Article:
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Israeli wheeler-dealers also eyed strategy

One is a Mossad spy turned diplomat who brilliantly expounds Israeli foreign policy in the clipped English of his native London. Another is a pudgy Iranian-born Israeli arms merchant with a taste for fat Havana cigars.

A third is a Connecticut-born engineer who founded Israel's booming aircraft industry and turned to arms dealing after retirement. And the last is a young war correspondent who rose through politics to become counterterrorism coordinator for five Israeli intelligence services.

Together, they braided the intricate cord that established U.S. contacts with the ayatollahs' Iran and made it possible for President Reagan to ship tons of American weapons to Tehran. The outcome has plunged Washington into its most searing scandal since Watergate.

Scores of question marks still swirl around their activities: Did they sell Israeli arms to Iran, separately from the Reagan initiative? Did they pocket some of the juicy profits from the U.S. sales? Were they aware that an American official was secretly slipping some profits to Nicaraguan rebels?

The facts known about their activities tell a story of lofty geopolitical strategy mixed with pragmatic foreign policy and hard-driven arms deals negotiated amid the opulence of some of Europe's best five-star hotels.

The facts also provide important information about how the Iranian arms shipments began, what the motivation of U.S. officials might have been for dealing with the Iranian regime, and how Israel, trying to help an ally for humanitarian reasons, became involved in a scandal that could affect congressional support for this Mideast country.


When in 1980 David Kimche became director general of the Foreign Ministry, the ministry's No. 2 man, he was already a strong advocate of making an extra effort to maintain the best relations possible with non-Arab nations that shared borders with Israel's Arab enemies.

Kimche, then 52, had just ended 20 years with the Mossad, Israel's CIA, where his last position had been deputy commander in charge of Africa. From that post, he had watched the non-Arab nations to the south of Egypt, Libya and Algeria. Now his vision broadened to include nations to the north and east.

He is said to have strongly supported Israel's 1982 invasion of Lebanon as a way of propping up Lebanon's Maronite Christian rulers. He improved Israeli relations with Turkey, which shares a border with Syria. And from the beginning, he lobbied for an overture toward Persian Iran, on Arab Iraq's eastern frontier.

Many people believe that Kimche was the prime mover behind Israel's policy since late 1980 of secretly selling weapons to Iran for its stalemated war with Arab Iraq. The total price tag has been put at a low of $500 million and a high of $5 billion.

According to news reports, Kimche, a London-born Ph.D. in Middle East affairs, tried in 1981 to enlist U.S. officials in his efforts. Kimche proposed that the United States try to re- establish contacts with moderates in Iran. The United States had broken relations after the seizure of the U.S. Embassy in Tehran by Moslem fanatics in November 1979.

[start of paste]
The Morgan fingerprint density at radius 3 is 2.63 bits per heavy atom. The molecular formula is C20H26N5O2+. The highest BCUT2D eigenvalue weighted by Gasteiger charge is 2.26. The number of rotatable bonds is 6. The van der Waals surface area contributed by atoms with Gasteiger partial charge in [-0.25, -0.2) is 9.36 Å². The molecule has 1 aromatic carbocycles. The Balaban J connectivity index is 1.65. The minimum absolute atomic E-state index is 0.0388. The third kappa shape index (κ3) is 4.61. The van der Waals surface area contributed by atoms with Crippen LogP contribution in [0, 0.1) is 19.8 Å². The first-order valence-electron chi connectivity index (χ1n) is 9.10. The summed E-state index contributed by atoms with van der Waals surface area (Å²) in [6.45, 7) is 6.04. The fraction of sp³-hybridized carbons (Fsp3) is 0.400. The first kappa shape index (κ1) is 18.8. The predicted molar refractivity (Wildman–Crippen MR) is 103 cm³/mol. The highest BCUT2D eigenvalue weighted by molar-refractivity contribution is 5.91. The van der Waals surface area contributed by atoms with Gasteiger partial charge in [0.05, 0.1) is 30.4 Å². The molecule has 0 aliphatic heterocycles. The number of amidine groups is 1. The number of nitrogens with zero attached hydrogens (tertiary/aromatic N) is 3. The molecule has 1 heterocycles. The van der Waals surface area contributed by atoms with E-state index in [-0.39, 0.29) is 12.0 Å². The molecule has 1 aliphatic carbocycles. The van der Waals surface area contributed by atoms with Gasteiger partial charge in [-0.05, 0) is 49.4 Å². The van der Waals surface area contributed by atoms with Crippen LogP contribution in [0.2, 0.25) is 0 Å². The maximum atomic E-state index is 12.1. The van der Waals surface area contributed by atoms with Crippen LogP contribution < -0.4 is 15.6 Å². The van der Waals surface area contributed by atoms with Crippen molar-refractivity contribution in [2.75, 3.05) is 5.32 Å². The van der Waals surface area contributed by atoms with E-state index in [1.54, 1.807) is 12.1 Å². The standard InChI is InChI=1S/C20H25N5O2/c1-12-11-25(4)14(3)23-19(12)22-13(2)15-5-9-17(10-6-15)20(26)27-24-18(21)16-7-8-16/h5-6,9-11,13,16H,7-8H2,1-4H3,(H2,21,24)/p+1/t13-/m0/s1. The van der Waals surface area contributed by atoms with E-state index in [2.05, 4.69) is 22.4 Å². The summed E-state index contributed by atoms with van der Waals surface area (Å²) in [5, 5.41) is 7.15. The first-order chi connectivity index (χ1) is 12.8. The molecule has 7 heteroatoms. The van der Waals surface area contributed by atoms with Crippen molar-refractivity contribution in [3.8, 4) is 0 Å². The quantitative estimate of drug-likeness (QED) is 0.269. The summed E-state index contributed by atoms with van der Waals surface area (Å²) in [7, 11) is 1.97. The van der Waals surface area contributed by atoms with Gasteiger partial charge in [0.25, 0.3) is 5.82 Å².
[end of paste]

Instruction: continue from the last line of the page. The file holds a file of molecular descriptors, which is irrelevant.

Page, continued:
The conservative army that had served Shah Mohammed Reza Pahlavi before his ouster in the 1979 revolution still was largely in place, Kimche argued, and should be helped so that it could topple Ayatollah Ruhollah Khomeini or get in line to succeed the aged leader when he died.


The United States rejected Kimche's overture. But the idea was revived in early 1985, when, according to a published report in Israel that is viewed as the official Israeli version, Washington requested Israeli help to win the release of William Buckley, the CIA's chief in Beirut, who had been kidnapped in March, 1984 by pro-Iranian gunmen. Israel was to weave the contacts between the Reagan administration and Tehran.

That March, Shimon Peres, who was then prime minister, ordered Kimche to serve as one end of the U.S.-Iran bridge, finding out what the Americans were willing to do and passing on Iranian demands. Peres handed the Iranian side of the deal to two close friends in the arms trade: Adolph "Al" Schwimmer and Yaacov Nimrodi.

Schwimmer, 69, an engineer born in Bridgeport, Conn., moved to Israel in the late 1940s and founded the government-owned Israeli Aircraft Industries (IAI) in 1953. He had become fast friends with Peres, who was then a young deputy defense minister desperately trying to build an Israeli military industry for the country's defense against its Arab neighbors.

Schwimmer retired in the mid-1970s to go into private arms- dealing, especially of IAI products. Peres picked him for the Iranian assignment apparently because of his knowledge of U.S. aircraft parts. Tehran's squadrons of U.S. fighters and bombers had languished on the ground since a 1979 U.S. arms embargo and jet spare parts were most likely to be Tehran's demand in return for its "friendship."